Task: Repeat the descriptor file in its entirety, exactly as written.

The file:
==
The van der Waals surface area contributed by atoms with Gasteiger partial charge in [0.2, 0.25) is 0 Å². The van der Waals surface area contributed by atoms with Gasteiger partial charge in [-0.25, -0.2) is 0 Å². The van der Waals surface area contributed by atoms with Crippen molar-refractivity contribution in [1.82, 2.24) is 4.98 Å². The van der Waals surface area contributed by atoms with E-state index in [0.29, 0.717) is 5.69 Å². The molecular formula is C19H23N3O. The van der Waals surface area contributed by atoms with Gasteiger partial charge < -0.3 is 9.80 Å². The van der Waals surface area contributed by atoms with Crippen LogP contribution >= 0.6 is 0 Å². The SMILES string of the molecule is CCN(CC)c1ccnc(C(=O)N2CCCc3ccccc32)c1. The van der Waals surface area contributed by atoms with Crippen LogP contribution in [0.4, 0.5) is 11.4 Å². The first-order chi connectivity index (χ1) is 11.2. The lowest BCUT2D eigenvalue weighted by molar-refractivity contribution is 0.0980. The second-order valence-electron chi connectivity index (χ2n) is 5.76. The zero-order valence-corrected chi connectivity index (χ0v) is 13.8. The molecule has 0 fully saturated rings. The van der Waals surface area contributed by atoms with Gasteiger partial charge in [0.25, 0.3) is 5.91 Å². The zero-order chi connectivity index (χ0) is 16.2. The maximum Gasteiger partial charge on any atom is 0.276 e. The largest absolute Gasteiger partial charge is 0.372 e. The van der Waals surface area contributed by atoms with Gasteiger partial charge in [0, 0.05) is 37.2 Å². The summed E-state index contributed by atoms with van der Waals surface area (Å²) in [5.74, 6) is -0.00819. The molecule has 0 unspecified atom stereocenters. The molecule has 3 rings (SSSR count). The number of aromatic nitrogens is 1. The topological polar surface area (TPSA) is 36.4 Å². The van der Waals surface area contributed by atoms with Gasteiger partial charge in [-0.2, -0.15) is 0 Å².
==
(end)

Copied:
The van der Waals surface area contributed by atoms with Gasteiger partial charge in [0.2, 0.25) is 0 Å². The van der Waals surface area contributed by atoms with Gasteiger partial charge in [-0.25, -0.2) is 0 Å². The van der Waals surface area contributed by atoms with Crippen molar-refractivity contribution in [1.82, 2.24) is 4.98 Å². The van der Waals surface area contributed by atoms with E-state index in [0.29, 0.717) is 5.69 Å². The molecular formula is C19H23N3O. The van der Waals surface area contributed by atoms with Gasteiger partial charge < -0.3 is 9.80 Å². The van der Waals surface area contributed by atoms with Crippen LogP contribution >= 0.6 is 0 Å². The SMILES string of the molecule is CCN(CC)c1ccnc(C(=O)N2CCCc3ccccc32)c1. The van der Waals surface area contributed by atoms with Crippen LogP contribution in [0.4, 0.5) is 11.4 Å². The first-order chi connectivity index (χ1) is 11.2. The lowest BCUT2D eigenvalue weighted by molar-refractivity contribution is 0.0980. The second-order valence-electron chi connectivity index (χ2n) is 5.76. The zero-order valence-corrected chi connectivity index (χ0v) is 13.8. The molecule has 0 fully saturated rings. The van der Waals surface area contributed by atoms with Gasteiger partial charge in [0.25, 0.3) is 5.91 Å². The zero-order chi connectivity index (χ0) is 16.2. The maximum Gasteiger partial charge on any atom is 0.276 e. The largest absolute Gasteiger partial charge is 0.372 e. The van der Waals surface area contributed by atoms with Gasteiger partial charge in [0, 0.05) is 37.2 Å². The summed E-state index contributed by atoms with van der Waals surface area (Å²) in [5.74, 6) is -0.00819. The molecule has 0 unspecified atom stereocenters. The molecule has 3 rings (SSSR count). The number of aromatic nitrogens is 1. The topological polar surface area (TPSA) is 36.4 Å². The van der Waals surface area contributed by atoms with Gasteiger partial charge in [-0.2, -0.15) is 0 Å².